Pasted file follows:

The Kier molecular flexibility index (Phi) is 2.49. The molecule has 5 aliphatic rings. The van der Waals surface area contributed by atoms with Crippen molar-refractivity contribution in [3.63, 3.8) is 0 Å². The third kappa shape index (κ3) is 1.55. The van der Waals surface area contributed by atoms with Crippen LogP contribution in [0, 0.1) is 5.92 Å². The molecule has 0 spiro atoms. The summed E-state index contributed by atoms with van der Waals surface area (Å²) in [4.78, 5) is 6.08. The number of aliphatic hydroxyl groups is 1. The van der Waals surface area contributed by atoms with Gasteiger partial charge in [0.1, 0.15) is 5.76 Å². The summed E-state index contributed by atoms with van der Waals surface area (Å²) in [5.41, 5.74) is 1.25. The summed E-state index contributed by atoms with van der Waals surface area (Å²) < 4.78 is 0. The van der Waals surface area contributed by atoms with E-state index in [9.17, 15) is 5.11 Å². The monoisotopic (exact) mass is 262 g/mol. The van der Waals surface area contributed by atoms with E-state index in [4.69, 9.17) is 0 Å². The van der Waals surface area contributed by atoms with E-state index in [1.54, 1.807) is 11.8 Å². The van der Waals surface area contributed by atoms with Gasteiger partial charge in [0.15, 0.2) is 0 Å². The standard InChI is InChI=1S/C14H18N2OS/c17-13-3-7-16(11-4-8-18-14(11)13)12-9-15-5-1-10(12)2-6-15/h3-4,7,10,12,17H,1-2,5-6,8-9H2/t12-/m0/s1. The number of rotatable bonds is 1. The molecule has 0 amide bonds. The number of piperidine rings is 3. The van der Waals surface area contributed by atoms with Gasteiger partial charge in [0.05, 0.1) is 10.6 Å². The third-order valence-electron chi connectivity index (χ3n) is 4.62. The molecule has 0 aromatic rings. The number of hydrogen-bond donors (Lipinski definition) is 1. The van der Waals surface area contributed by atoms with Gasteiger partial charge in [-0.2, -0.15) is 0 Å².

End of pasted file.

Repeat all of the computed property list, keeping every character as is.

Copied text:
The Kier molecular flexibility index (Phi) is 2.49. The molecule has 5 aliphatic rings. The van der Waals surface area contributed by atoms with Crippen molar-refractivity contribution in [3.63, 3.8) is 0 Å². The third kappa shape index (κ3) is 1.55. The van der Waals surface area contributed by atoms with Crippen LogP contribution in [0, 0.1) is 5.92 Å². The molecule has 0 spiro atoms. The summed E-state index contributed by atoms with van der Waals surface area (Å²) in [4.78, 5) is 6.08. The number of aliphatic hydroxyl groups is 1. The van der Waals surface area contributed by atoms with Gasteiger partial charge in [0.1, 0.15) is 5.76 Å². The summed E-state index contributed by atoms with van der Waals surface area (Å²) in [5.41, 5.74) is 1.25. The summed E-state index contributed by atoms with van der Waals surface area (Å²) < 4.78 is 0. The van der Waals surface area contributed by atoms with E-state index in [9.17, 15) is 5.11 Å². The monoisotopic (exact) mass is 262 g/mol. The van der Waals surface area contributed by atoms with E-state index in [4.69, 9.17) is 0 Å². The van der Waals surface area contributed by atoms with E-state index in [1.54, 1.807) is 11.8 Å². The van der Waals surface area contributed by atoms with Gasteiger partial charge in [0.15, 0.2) is 0 Å². The standard InChI is InChI=1S/C14H18N2OS/c17-13-3-7-16(11-4-8-18-14(11)13)12-9-15-5-1-10(12)2-6-15/h3-4,7,10,12,17H,1-2,5-6,8-9H2/t12-/m0/s1. The number of rotatable bonds is 1. The molecule has 0 amide bonds. The number of piperidine rings is 3. The van der Waals surface area contributed by atoms with Gasteiger partial charge in [0.05, 0.1) is 10.6 Å². The third-order valence-electron chi connectivity index (χ3n) is 4.62. The molecule has 0 aromatic rings. The number of hydrogen-bond donors (Lipinski definition) is 1. The van der Waals surface area contributed by atoms with Gasteiger partial charge in [-0.2, -0.15) is 0 Å².